Happy free ice cream cone day!
As American's flock to Ben & Jerry's for its 34 th annual anniversary ice cream cone giveaway, the scoop they choose for their free cone could say as much about their politics as it does about their taste buds.
The notoriously liberal ice cream company has put out more than a few politically charged flavors in its 34 years. From the pro-gay marriage "Hubby Hubby" to the anti-super PAC "Americone Dream," the popular pints have been making political statements for decades.
Only once, though, has the company delved into presidential politics. In honor of Barack Obama's inauguration in 2009, Ben & Jerry's launched " Yes Pecan," a play on Obama's campaign slogan "Yes We Can," making Obama the only president in history to have a Ben & Jerry's flavor created in his honor.
The company described the butter pecan-style flavor as "an Inspirational Blend! Amber Waves of Buttery Ice Cream With Roasted Non-Partisan Pecans." It was sold only in scoop shops for about a month and all proceeds from the flavor went to charity.
"It was an opportunity for us to recognize a historic moment for our country when Barack Obama was coming in," Ben & Jerry's spokesman Sean Greenwood said. "There was so much hype around that election."
President Ronald Reagan almost got his own flavor, made with jelly beans and "little bits of the Berlin Wall," Greenwood said. A Calvin Coolidge-inspired pint was also considered because the former president hailed from Vermont, where Ben & Jerry's got its start in Burlington.
Greenwood said the company shied away from president-inspired flavors because it is "probably a polarizing issue for people."
But bipartisanship doesn't seem to be high on the priority list for Ben & Jerry's, whose co-founders are often outspoken proponents for Democratic candidates and causes.
While Ben & Jerry's honored Obama's inauguration with his own "inspirational" ice cream flavor, co-founder Ben Cohen commemorated the end of president George W. Bush's first term with a 12-foot effigy depicting the president with giant fake flames jutting off his pants.
Cohen took the effigy on a year-long, cross-country "Pants on Fire" tour, to highlight the "lies" he said Bush told during his first term.
"I believe that it's disrespectful of the president to essentially lead the country based on lies," Cohen said to the AP during the 2004 election. "If that happens, then I believe it's actually our patriotic duty to make people aware of it."
But while Ben & Jerry's hasn't been much of a cheerleader for Republican presidents, one conservative commander-in-chief will forever be remembered for being a staunch supporter of the sweet scoops.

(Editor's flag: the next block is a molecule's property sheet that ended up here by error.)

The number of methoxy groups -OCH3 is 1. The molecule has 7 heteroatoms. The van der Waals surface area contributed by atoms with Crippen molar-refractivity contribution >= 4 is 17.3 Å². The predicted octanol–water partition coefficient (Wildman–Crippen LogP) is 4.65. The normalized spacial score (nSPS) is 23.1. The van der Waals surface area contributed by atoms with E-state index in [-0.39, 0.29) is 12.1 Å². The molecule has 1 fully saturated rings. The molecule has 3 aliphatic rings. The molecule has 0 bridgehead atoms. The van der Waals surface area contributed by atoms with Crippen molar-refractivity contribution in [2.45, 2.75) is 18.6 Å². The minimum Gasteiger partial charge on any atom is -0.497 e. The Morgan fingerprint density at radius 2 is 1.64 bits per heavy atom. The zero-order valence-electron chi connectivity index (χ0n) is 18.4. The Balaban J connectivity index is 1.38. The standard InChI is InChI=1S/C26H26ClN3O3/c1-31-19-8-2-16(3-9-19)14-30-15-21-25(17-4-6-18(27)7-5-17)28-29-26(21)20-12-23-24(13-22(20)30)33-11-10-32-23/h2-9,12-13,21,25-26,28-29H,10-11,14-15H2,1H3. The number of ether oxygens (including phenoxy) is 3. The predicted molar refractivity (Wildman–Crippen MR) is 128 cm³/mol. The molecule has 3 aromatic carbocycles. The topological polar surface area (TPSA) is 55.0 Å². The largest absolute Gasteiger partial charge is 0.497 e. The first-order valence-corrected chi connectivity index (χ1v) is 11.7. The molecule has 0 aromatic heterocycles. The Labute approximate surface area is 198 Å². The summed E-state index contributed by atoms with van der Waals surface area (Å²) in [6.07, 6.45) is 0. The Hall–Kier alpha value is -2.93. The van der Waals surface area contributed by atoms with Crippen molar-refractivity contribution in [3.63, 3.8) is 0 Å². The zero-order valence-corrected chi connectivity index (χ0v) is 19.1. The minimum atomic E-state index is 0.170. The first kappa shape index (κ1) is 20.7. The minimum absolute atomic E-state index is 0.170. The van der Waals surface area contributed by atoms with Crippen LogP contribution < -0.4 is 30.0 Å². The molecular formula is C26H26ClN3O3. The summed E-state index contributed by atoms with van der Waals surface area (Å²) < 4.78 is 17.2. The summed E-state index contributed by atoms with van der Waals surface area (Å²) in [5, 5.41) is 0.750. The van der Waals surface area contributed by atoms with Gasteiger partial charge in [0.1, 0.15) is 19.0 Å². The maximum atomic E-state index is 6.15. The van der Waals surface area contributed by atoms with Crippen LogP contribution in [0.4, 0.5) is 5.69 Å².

Reagan celebrated America's love for ice cream, and its substantial contribution to the well-being of America's dairy industry, by declaring July National Ice Cream Month.
"Ice cream is a nutritious and wholesome food, enjoyed by over 90 percent of the people in the United States," Reagan said in his 1984 proclamation. "It enjoys a reputation as the perfect dessert and snack food."
The current GOP presidential candidates have also showed their support for the sweet treat, making frequent stops at ice cream shops along the campaign trail. "I'm addicted to ice cream," Rick Santorum admitted in an interview with Glittarazzi while campaigning in Iowa. "Any time I get a chance to go by Le Mars, I go by Le Mars."
Santorum was the first presidential candidate to visit Blue Bunny's new ice cream parlor in Le Mars, Iowa, which prides itself as the Ice Cream Capital of the World.
The candidate's favorite flavor is chocolate. "You cannot produce a dark enough chocolate for me not to like," he said. "The darkest chocolate ice cream in the world, I just love chocolate and chocolate ice cream."
Former presidential candidate Herman Cain was ensnared in one of the first blunders of his campaign over his favorite ice cream flavor.
During his October stint at the top of the national polls, Cain responded to skeptics that said he was just another flavor of the month by comparing himself to his "all time favorite" ice cream flavor, Haagen Dazs' black walnut, which he said "tastes good all the time."
Unfortunately for Cain, his go-to scoop turned out to be as short-lived as his failed presidential bid.
A Haagen Dazs representative told ABC News that the company pulled the flavor after "the sales nationally did not meet our expectations."
"It did not behoove us to continue with the product," Hazel from Haagen Dazs' customer service line said.
Two months later, as his campaign fizzled amid sexual harassment allegations, Cain characterized his GOP rivals based on which ice cream flavor they would be in an interview with GQ. He pegged Romney as "vanilla," Rick Perry as "rocky road" and Michele Bachmann as "tutti frutti."
"I know I'm going to get in trouble," Cain said of his pick for Bachmann.
Bachmann and Cain were the two of the first three main GOP contenders to drop out of the presidential race.